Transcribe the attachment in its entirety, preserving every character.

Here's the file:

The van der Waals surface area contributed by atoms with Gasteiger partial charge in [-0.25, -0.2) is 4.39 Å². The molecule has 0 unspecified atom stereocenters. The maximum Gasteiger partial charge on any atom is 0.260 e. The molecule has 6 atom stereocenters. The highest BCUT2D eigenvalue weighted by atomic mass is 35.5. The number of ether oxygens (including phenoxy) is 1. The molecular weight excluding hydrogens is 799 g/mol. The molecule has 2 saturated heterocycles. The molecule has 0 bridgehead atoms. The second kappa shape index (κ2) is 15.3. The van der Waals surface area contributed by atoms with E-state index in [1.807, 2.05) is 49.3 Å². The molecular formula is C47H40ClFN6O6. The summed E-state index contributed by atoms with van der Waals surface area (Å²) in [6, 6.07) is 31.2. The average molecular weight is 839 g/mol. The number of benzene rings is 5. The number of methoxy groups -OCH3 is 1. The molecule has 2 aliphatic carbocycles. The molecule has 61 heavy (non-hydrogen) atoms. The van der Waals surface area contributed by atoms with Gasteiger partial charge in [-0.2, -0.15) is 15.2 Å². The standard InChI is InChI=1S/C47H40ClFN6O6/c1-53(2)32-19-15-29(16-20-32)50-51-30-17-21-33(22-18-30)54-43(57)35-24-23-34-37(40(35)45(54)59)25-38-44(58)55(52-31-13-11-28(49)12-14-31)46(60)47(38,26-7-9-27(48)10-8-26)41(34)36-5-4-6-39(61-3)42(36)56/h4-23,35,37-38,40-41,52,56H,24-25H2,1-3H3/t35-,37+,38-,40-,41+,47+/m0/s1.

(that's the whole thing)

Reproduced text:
The van der Waals surface area contributed by atoms with Gasteiger partial charge in [-0.25, -0.2) is 4.39 Å². The molecule has 0 unspecified atom stereocenters. The maximum Gasteiger partial charge on any atom is 0.260 e. The molecule has 6 atom stereocenters. The highest BCUT2D eigenvalue weighted by atomic mass is 35.5. The number of ether oxygens (including phenoxy) is 1. The molecular weight excluding hydrogens is 799 g/mol. The molecule has 2 saturated heterocycles. The molecule has 0 bridgehead atoms. The second kappa shape index (κ2) is 15.3. The van der Waals surface area contributed by atoms with E-state index in [1.807, 2.05) is 49.3 Å². The molecular formula is C47H40ClFN6O6. The summed E-state index contributed by atoms with van der Waals surface area (Å²) in [6, 6.07) is 31.2. The average molecular weight is 839 g/mol. The number of benzene rings is 5. The number of methoxy groups -OCH3 is 1. The molecule has 2 aliphatic carbocycles. The molecule has 61 heavy (non-hydrogen) atoms. The van der Waals surface area contributed by atoms with Gasteiger partial charge in [-0.2, -0.15) is 15.2 Å². The standard InChI is InChI=1S/C47H40ClFN6O6/c1-53(2)32-19-15-29(16-20-32)50-51-30-17-21-33(22-18-30)54-43(57)35-24-23-34-37(40(35)45(54)59)25-38-44(58)55(52-31-13-11-28(49)12-14-31)46(60)47(38,26-7-9-27(48)10-8-26)41(34)36-5-4-6-39(61-3)42(36)56/h4-23,35,37-38,40-41,52,56H,24-25H2,1-3H3/t35-,37+,38-,40-,41+,47+/m0/s1.